This table examines the stock performance of listed firms in China relative to listed firms in other countries. The dependent variables are buy-and-hold returns calculated from annual returns and annualized Sharpe Ratios in Panel A and B, respectively. In columns 1 to 4, firms listed in mainland China are excluded from the sample. In columns 5 and 6, China is included. We use stock prices in local currency adjusted for inflation in the listing country to calculate BHR. We use stock returns in USD and the US 3-month treasury rate as the risk-free rate to calculate the Sharpe Ratios. The buy-and-hold returns are calculated with the stock price in 2000 as the base price, and averaged at country-level with the market capitalization in the previous year as the weight. The annual Sharpe Ratio is calculated as the excess annual returns divided by the annualized stock return volatilities. The annual returns and annual volatilities are calculated as monthly returns and monthly volatilities multiplied by 12. In the BHR regressions, we control for the stock return volatilities during the holding period. In the Sharpe Ratio regressions, we control for the current-year stock return volatilities. We allow firms that have non-missing stock return and financial information to enter the regressions. We exclude firms listed in exchanges that have fewer than 20 stocks in any given year from the sample. The final sample is composed of firms listed in 45 countries. We use alternative sample period 1991-2013 and 2000 to 2013. We control for year, exchange and Datastream level-2 industry fixed effects. T- values calculated using the standard errors clustered by country are reported in the parentheses. ***, ** and * denote the statistical significance at 1%, 5% and 10% level.
conditions of applicants, nor is there a formal check list for visiting officers to use in determining an applicant’s eligibility for MSLS support.
Another problem lies in the fact that potential MSLS applicants have to apply for this support themselves. When this procedure is compared with those for similar programmes in Latin America, there is a clear divergence in policy practices. In Mexico, for example, potential recipients of the income support programme are visited in selected neighbourhoods to inform them of the available support. In Brazil, local councils or the state typically set up shop at a local sports ground, school or church for a few days or a week to encourage households to apply for income support benefits. Given the lack of a national policy on implementation standards in China, the raising of public awareness about the availability of income support measures is left entirely to the local authority. Unlike Mexico and Brazil, the local authority in Tangshan does not identify areas in which there is potential need and does not send officials to these areas to encourage potentially eligible households to apply for MSLS support. When they visit the household of an applicant, local authority officers might ask if there are others in need within the applicant’s neighbourhood, but there is no consistent promotion of the MSLS programme in the way that occurs in Mexico and Brazil. Given the lack of effective promotion of the MSLS programme by local authority officials, there is the problem that some poor people might never know that they are able to claim this support. During the interviews, around 1 in 10 of the MSLS recipients surveyed stated that they had been initially unaware that they could apply for this income support and became aware of it only after they had been informed by friends, acquaintances or neighbours.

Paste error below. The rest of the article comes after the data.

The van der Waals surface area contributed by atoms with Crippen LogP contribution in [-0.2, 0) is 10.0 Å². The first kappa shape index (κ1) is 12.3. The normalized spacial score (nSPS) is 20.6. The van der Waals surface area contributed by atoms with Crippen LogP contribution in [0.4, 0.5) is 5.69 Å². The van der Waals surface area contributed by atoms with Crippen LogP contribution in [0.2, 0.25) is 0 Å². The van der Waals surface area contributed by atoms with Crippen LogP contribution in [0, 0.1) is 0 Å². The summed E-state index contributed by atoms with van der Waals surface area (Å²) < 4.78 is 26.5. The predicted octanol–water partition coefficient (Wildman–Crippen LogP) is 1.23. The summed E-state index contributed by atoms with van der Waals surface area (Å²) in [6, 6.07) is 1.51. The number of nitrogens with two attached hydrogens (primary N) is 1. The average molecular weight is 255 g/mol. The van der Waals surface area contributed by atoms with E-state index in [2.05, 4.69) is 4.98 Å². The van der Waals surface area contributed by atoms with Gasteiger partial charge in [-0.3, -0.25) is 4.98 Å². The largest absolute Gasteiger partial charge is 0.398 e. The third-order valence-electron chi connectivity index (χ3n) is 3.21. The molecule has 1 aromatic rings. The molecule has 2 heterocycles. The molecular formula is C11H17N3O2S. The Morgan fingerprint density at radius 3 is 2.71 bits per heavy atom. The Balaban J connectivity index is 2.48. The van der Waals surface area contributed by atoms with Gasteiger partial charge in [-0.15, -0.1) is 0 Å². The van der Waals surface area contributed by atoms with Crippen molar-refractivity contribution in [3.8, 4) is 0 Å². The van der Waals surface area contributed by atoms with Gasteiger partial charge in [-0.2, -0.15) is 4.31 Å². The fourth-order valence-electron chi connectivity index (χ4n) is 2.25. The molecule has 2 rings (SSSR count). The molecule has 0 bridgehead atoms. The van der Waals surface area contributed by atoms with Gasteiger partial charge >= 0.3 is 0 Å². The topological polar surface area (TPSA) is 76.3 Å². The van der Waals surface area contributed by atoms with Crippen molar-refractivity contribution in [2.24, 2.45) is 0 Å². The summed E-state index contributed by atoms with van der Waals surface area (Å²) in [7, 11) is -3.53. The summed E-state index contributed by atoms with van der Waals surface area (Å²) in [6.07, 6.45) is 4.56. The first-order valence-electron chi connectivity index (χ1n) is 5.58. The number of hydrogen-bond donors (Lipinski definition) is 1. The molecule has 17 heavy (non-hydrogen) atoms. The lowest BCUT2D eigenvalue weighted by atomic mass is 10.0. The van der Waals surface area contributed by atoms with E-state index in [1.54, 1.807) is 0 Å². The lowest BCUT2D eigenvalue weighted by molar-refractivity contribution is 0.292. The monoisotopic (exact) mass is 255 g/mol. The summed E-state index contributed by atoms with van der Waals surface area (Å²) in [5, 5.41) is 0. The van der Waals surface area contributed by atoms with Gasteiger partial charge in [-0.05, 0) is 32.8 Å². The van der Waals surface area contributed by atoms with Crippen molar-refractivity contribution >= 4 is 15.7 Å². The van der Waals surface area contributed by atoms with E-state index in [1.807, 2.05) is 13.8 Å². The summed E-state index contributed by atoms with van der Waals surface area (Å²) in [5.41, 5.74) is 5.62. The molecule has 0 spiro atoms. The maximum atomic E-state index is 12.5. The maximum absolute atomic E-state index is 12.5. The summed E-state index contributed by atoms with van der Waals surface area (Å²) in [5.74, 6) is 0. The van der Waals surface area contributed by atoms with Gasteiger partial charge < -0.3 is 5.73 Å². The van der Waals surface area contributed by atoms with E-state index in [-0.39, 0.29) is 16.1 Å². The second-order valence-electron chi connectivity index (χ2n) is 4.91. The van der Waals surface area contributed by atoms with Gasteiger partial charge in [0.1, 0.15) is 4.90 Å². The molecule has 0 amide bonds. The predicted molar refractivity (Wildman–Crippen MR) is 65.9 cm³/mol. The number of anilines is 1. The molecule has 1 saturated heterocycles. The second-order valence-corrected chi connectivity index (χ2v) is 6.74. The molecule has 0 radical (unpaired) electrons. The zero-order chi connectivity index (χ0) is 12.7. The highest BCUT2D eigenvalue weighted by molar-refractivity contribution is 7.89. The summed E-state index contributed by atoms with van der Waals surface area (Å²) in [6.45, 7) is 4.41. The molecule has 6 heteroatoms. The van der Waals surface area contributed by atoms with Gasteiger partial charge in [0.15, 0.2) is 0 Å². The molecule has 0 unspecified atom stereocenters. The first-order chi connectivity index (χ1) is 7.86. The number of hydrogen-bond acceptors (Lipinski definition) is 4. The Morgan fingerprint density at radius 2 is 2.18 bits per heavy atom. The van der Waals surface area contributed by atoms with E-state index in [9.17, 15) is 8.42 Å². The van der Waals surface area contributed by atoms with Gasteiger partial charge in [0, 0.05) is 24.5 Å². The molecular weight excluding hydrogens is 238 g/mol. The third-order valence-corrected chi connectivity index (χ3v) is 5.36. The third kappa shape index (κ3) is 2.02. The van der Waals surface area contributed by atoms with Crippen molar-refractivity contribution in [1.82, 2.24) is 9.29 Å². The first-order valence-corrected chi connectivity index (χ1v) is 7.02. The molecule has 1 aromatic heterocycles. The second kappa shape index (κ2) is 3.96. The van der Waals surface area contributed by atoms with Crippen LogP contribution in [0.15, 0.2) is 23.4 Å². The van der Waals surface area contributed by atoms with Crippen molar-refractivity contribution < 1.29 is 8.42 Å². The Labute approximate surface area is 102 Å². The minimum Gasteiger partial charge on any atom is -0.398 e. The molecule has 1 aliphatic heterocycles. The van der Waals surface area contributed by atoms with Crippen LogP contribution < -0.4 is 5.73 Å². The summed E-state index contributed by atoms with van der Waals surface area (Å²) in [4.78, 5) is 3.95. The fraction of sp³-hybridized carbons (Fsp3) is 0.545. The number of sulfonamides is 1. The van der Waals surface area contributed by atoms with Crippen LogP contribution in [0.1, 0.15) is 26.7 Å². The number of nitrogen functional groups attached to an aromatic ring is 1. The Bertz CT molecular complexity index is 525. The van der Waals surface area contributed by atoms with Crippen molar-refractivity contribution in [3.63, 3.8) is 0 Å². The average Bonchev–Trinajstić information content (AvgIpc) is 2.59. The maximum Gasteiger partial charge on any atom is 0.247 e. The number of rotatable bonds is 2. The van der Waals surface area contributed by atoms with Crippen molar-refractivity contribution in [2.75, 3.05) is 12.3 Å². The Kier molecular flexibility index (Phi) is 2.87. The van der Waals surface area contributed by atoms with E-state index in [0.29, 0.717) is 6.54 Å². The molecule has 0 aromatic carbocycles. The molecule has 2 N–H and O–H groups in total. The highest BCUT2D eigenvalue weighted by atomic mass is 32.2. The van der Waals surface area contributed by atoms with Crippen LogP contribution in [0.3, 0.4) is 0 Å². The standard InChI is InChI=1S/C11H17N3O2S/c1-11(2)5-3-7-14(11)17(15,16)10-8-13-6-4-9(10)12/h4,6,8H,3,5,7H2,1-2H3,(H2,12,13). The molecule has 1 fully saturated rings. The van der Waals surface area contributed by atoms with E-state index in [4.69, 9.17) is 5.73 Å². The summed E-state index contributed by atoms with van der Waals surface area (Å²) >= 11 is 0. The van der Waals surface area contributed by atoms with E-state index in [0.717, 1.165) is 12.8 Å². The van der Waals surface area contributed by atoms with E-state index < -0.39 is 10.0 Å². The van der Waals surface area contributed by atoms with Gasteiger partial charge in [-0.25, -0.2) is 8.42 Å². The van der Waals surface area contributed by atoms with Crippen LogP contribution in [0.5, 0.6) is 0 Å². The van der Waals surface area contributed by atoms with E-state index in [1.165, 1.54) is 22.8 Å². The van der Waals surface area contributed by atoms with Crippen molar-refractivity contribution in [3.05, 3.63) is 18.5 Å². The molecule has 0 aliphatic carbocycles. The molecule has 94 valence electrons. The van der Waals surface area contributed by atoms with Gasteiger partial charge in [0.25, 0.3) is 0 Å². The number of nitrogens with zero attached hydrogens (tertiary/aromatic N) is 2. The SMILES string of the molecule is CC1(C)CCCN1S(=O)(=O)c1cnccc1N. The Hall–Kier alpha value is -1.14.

We expect this trend to continue over the next couple of years. The real estate developers could accelerate investment in their acquired land so as to lock in investment return as soon as possible. However, in the face of the increasing uncertainties surrounding the economic perspectives, the property developers, in particular private ones, are still reluctant to acquire new land to make more investment. Moreover, the authorities’ concerns regarding housing bubbles have led to more tightening measures in China’s mega-cities, which does not bode well for the nascent recovery in the property market.